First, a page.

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Senior Contributor

Re: Some Good News For Corn

Remember that when the delivery time comes for a contract, the shorts have to make delivery. So sooner or later, the "fake" sales have to cover their shorts, and that will drive up prices. The problem is can you wait until a week before first delivery date to sell your corn ? That's a big risk that many would not take.

 

Let me also point out that the hedge funds selling contracts for corn that they are not producing are usually not setting a price trend, but reacting to it. The speculative trader -- of which I am one - does not automatically say let's sell corn so when the producers come to market they will push the price lower for me to buy back at a lower price. Doesn't work that way. Instead we look for trends to develop in the fundamentals and technicals of the market. I initiate just as many positions by buying as I do selling, in fact I was long a lot of corn in early June. Fundamentals and technicals changed and then I got short. If the same indicators turn positive again I will cover my shorts and go long. Speculative traders will not just sell, because they know that other speculative traders who have reasons to buy can come into the market and bid the price up, sometimes substantially, like last winter.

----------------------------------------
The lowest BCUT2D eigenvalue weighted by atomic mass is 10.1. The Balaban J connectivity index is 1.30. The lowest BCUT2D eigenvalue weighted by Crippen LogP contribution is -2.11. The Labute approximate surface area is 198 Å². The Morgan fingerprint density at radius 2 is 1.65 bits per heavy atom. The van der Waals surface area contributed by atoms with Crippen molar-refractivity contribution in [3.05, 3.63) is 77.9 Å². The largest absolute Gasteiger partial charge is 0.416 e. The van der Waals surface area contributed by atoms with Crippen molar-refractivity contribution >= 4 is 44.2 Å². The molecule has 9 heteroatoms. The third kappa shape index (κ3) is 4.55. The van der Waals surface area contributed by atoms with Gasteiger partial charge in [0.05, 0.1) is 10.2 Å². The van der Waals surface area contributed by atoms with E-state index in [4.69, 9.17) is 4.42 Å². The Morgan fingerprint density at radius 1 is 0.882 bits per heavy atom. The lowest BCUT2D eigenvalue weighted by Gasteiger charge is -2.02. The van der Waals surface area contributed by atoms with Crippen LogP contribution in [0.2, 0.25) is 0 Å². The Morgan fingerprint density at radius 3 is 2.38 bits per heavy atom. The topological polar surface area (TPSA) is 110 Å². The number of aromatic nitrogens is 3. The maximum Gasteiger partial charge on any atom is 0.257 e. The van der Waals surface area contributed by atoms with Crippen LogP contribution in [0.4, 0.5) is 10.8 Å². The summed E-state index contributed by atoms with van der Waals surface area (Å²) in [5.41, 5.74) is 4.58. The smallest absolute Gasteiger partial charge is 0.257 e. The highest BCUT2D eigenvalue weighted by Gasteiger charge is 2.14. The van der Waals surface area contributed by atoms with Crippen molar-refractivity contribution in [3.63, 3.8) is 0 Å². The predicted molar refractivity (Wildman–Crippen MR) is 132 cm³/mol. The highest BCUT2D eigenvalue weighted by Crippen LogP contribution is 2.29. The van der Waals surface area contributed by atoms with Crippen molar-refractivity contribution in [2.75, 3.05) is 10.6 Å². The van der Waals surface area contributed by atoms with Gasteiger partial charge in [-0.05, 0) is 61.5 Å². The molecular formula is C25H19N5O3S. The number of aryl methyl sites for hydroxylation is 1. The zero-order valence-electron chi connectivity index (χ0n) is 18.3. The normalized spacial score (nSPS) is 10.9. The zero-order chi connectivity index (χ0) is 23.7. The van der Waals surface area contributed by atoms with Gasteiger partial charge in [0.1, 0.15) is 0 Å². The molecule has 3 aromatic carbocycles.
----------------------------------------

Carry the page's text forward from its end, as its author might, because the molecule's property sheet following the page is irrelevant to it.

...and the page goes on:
So if the speculator has any impact on a market, its to push the price in the direction of the underlying trend. Prices would get to the same endpoint, the speculators only get the price there faster. Which is why its important for the farming community to keep an eye on the technical factors that drive the prices of corn, or work with an advisory service that performs that market intelligence for you.

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Senior Contributor

Re: Some Good News For Corn

Ok Ray
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